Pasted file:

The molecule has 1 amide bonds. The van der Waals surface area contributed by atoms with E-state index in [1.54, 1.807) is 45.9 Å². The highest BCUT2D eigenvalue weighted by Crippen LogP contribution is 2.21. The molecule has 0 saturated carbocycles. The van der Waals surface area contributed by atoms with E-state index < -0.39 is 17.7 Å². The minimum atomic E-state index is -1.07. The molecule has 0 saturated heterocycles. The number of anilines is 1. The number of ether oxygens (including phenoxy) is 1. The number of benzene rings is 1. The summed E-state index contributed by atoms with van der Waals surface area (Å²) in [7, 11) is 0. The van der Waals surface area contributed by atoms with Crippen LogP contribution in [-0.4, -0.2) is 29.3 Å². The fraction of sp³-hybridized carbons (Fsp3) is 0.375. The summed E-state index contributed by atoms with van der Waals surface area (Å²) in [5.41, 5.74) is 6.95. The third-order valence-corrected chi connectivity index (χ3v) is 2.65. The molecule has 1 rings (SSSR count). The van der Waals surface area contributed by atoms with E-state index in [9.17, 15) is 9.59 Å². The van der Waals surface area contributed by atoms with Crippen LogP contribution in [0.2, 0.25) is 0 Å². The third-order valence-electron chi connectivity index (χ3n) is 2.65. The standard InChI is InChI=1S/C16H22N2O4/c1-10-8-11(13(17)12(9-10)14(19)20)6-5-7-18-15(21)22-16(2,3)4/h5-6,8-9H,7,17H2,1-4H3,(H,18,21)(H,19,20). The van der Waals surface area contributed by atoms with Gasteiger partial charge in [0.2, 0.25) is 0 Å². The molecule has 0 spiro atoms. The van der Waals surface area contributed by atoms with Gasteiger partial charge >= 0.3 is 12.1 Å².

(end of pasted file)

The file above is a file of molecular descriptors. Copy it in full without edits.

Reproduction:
The molecule has 1 amide bonds. The van der Waals surface area contributed by atoms with E-state index in [1.54, 1.807) is 45.9 Å². The highest BCUT2D eigenvalue weighted by Crippen LogP contribution is 2.21. The molecule has 0 saturated carbocycles. The van der Waals surface area contributed by atoms with E-state index < -0.39 is 17.7 Å². The minimum atomic E-state index is -1.07. The molecule has 0 saturated heterocycles. The number of anilines is 1. The number of ether oxygens (including phenoxy) is 1. The number of benzene rings is 1. The summed E-state index contributed by atoms with van der Waals surface area (Å²) in [7, 11) is 0. The van der Waals surface area contributed by atoms with Crippen LogP contribution in [-0.4, -0.2) is 29.3 Å². The fraction of sp³-hybridized carbons (Fsp3) is 0.375. The summed E-state index contributed by atoms with van der Waals surface area (Å²) in [5.41, 5.74) is 6.95. The third-order valence-corrected chi connectivity index (χ3v) is 2.65. The molecule has 1 rings (SSSR count). The van der Waals surface area contributed by atoms with E-state index in [9.17, 15) is 9.59 Å². The van der Waals surface area contributed by atoms with Crippen LogP contribution in [0.2, 0.25) is 0 Å². The third-order valence-electron chi connectivity index (χ3n) is 2.65. The standard InChI is InChI=1S/C16H22N2O4/c1-10-8-11(13(17)12(9-10)14(19)20)6-5-7-18-15(21)22-16(2,3)4/h5-6,8-9H,7,17H2,1-4H3,(H,18,21)(H,19,20). The van der Waals surface area contributed by atoms with Gasteiger partial charge in [0.2, 0.25) is 0 Å². The molecule has 0 spiro atoms. The van der Waals surface area contributed by atoms with Gasteiger partial charge >= 0.3 is 12.1 Å².